The semiconductor package 100 further comprises a package body 180 which at least partially covers or encapsulates the die paddle 110, the tie bars 120, the leads 130, 140, the semiconductor die 150, and the conductive wires 170. The package body 180 defines a lower surface 181, and four side surface segments. Each adjacent pair of the side surface segments is separated from each other by a chamfer 182, the package body 180 thus including a total of four chamfers 182. In the semiconductor package 100, the second surface 112 of the die paddle 110, the second surface 132 of each of the leads 130, and the second surface 142 of each of the leads 140 are exposed in and substantially flush with the lower surface 181 of the package body 180. The package body 180 further includes multiple (i.e., four) isolation trenches 183 which are formed in the lower surface 181 thereof. The isolation trenches 183 are arranged in a generally square pattern, with each trench 183 separating the leads 130 of each inner group from the leads 140 of the corresponding outer group. Thus, the trenches 183 effectively separate the leads 130 of the inner set from the leads 140 of the outer set.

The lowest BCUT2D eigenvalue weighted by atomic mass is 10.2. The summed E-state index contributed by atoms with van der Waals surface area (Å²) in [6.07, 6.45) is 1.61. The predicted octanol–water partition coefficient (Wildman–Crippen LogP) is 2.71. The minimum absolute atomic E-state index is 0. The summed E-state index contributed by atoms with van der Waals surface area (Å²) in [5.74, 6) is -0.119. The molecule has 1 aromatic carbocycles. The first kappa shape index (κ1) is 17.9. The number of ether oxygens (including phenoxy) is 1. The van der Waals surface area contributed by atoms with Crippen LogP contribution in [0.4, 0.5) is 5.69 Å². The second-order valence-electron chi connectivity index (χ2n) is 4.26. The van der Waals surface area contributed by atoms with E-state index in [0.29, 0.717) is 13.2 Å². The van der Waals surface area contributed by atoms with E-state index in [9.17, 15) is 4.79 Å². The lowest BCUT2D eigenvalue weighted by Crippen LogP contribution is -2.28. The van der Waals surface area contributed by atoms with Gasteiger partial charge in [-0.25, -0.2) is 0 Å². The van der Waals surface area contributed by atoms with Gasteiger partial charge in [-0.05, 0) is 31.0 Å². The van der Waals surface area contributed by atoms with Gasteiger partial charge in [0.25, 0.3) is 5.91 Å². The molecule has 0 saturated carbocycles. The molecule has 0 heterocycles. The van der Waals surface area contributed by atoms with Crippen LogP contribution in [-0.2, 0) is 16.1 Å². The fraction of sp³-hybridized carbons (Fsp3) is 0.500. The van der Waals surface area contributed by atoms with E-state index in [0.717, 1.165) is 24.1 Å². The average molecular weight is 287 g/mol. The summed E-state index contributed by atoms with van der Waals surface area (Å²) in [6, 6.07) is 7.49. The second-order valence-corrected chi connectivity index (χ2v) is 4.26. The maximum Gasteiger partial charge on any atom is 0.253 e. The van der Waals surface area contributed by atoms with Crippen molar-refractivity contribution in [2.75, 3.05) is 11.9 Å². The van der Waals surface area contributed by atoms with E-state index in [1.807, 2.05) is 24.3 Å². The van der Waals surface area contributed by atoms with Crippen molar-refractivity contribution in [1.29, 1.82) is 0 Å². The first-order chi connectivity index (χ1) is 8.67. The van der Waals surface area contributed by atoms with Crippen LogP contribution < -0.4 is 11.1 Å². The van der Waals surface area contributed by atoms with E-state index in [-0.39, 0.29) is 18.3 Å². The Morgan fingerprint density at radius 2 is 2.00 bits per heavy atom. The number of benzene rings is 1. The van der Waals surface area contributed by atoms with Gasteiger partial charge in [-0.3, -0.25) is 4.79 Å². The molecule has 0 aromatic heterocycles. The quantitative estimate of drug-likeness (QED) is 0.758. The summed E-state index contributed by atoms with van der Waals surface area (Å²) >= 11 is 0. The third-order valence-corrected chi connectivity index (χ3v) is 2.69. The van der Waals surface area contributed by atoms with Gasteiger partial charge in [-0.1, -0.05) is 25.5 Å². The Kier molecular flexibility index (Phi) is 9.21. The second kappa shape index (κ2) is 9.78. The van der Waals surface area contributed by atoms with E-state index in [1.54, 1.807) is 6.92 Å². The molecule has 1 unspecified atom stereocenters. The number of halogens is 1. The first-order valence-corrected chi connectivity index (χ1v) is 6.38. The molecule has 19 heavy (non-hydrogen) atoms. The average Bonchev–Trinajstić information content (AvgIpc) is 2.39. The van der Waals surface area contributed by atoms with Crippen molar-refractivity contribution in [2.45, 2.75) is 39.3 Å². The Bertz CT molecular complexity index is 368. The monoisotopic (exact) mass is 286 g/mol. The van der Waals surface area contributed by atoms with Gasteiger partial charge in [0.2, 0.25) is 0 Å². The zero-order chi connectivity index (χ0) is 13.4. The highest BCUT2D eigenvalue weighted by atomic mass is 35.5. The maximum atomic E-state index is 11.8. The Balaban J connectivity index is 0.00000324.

As seen in FIGS. 1C and 1D, the trenches 183 are formed in the package body 180 such that each of the leads 130 defines a side surface 133 which is exposed in and substantially flush with a corresponding surface of a respective one of the trenches 183. Similarly, each of the leads 140 defines a side surface 143 which is exposed in and substantially flush with a corresponding surface of a respective one of the trenches 183. As is best seen in FIG. 1B, the opposed ends of each of the trenches 183 extend to respective ones of a corresponding pair of the chamfers 182 formed at each of the four corners of the package body 180.